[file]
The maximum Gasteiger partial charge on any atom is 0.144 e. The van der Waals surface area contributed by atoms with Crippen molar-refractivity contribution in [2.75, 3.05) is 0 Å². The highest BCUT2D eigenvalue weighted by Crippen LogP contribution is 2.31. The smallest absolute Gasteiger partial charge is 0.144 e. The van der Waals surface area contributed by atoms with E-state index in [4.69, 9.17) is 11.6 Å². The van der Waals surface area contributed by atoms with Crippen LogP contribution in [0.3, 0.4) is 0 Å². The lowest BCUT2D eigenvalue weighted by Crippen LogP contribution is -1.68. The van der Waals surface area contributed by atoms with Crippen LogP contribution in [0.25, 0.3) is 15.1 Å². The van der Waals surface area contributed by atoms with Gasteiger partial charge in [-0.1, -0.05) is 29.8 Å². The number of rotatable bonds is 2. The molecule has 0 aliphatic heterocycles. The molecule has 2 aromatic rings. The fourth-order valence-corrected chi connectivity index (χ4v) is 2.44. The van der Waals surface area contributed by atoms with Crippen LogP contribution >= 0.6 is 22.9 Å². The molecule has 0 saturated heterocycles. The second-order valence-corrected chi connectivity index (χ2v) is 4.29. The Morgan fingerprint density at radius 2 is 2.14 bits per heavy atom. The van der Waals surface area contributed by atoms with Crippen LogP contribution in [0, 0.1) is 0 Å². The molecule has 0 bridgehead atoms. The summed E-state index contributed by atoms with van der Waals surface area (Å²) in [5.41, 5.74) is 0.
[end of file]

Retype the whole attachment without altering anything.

The maximum Gasteiger partial charge on any atom is 0.144 e. The van der Waals surface area contributed by atoms with Crippen molar-refractivity contribution in [2.75, 3.05) is 0 Å². The highest BCUT2D eigenvalue weighted by Crippen LogP contribution is 2.31. The smallest absolute Gasteiger partial charge is 0.144 e. The van der Waals surface area contributed by atoms with E-state index in [4.69, 9.17) is 11.6 Å². The van der Waals surface area contributed by atoms with Crippen LogP contribution in [0.3, 0.4) is 0 Å². The lowest BCUT2D eigenvalue weighted by Crippen LogP contribution is -1.68. The van der Waals surface area contributed by atoms with Crippen LogP contribution in [0.25, 0.3) is 15.1 Å². The van der Waals surface area contributed by atoms with Gasteiger partial charge in [-0.1, -0.05) is 29.8 Å². The number of rotatable bonds is 2. The molecule has 0 aliphatic heterocycles. The molecule has 2 aromatic rings. The fourth-order valence-corrected chi connectivity index (χ4v) is 2.44. The van der Waals surface area contributed by atoms with Crippen LogP contribution >= 0.6 is 22.9 Å². The molecule has 0 saturated heterocycles. The second-order valence-corrected chi connectivity index (χ2v) is 4.29. The Morgan fingerprint density at radius 2 is 2.14 bits per heavy atom. The van der Waals surface area contributed by atoms with Crippen LogP contribution in [0, 0.1) is 0 Å². The molecule has 0 bridgehead atoms. The summed E-state index contributed by atoms with van der Waals surface area (Å²) in [5.41, 5.74) is 0.